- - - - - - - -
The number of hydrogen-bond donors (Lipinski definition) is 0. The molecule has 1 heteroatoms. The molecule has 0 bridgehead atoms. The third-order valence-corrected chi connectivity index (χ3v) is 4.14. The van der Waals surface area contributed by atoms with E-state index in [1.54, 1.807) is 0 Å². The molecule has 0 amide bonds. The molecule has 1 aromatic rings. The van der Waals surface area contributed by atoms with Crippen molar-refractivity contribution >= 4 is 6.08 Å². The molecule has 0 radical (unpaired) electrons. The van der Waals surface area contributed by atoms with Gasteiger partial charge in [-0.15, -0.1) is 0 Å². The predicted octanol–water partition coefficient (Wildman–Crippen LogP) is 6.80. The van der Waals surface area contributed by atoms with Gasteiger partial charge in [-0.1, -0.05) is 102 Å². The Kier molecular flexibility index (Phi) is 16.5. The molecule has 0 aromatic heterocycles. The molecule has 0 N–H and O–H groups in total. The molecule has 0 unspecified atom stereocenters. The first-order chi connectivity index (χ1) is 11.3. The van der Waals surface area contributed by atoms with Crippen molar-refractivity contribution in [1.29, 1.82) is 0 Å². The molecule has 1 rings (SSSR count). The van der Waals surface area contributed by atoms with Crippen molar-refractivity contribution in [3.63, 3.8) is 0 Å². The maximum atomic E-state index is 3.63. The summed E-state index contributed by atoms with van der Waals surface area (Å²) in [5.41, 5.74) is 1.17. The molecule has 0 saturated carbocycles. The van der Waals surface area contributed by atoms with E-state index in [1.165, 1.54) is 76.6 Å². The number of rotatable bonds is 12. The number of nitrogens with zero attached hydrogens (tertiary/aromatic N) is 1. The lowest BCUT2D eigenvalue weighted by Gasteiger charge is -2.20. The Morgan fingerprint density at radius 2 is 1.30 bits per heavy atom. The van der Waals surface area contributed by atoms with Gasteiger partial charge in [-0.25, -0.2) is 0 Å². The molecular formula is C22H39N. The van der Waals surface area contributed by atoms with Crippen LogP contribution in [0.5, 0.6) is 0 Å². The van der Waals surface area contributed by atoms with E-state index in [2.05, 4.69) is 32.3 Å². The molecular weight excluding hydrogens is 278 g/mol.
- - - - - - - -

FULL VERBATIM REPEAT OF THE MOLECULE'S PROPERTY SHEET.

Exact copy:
The number of hydrogen-bond donors (Lipinski definition) is 0. The molecule has 1 heteroatoms. The molecule has 0 bridgehead atoms. The third-order valence-corrected chi connectivity index (χ3v) is 4.14. The van der Waals surface area contributed by atoms with E-state index in [1.54, 1.807) is 0 Å². The molecule has 0 amide bonds. The molecule has 1 aromatic rings. The van der Waals surface area contributed by atoms with Crippen molar-refractivity contribution >= 4 is 6.08 Å². The molecule has 0 radical (unpaired) electrons. The van der Waals surface area contributed by atoms with Gasteiger partial charge in [-0.15, -0.1) is 0 Å². The predicted octanol–water partition coefficient (Wildman–Crippen LogP) is 6.80. The van der Waals surface area contributed by atoms with Gasteiger partial charge in [-0.1, -0.05) is 102 Å². The Kier molecular flexibility index (Phi) is 16.5. The molecule has 0 aromatic heterocycles. The molecule has 0 N–H and O–H groups in total. The molecule has 0 unspecified atom stereocenters. The first-order chi connectivity index (χ1) is 11.3. The van der Waals surface area contributed by atoms with Crippen molar-refractivity contribution in [1.29, 1.82) is 0 Å². The molecule has 1 rings (SSSR count). The van der Waals surface area contributed by atoms with Crippen molar-refractivity contribution in [3.63, 3.8) is 0 Å². The maximum atomic E-state index is 3.63. The summed E-state index contributed by atoms with van der Waals surface area (Å²) in [5.41, 5.74) is 1.17. The molecule has 0 saturated carbocycles. The van der Waals surface area contributed by atoms with E-state index in [1.165, 1.54) is 76.6 Å². The number of rotatable bonds is 12. The number of nitrogens with zero attached hydrogens (tertiary/aromatic N) is 1. The lowest BCUT2D eigenvalue weighted by Gasteiger charge is -2.20. The Morgan fingerprint density at radius 2 is 1.30 bits per heavy atom. The van der Waals surface area contributed by atoms with Gasteiger partial charge in [-0.25, -0.2) is 0 Å². The molecular formula is C22H39N. The van der Waals surface area contributed by atoms with Crippen LogP contribution in [0.5, 0.6) is 0 Å². The van der Waals surface area contributed by atoms with E-state index in [2.05, 4.69) is 32.3 Å². The molecular weight excluding hydrogens is 278 g/mol.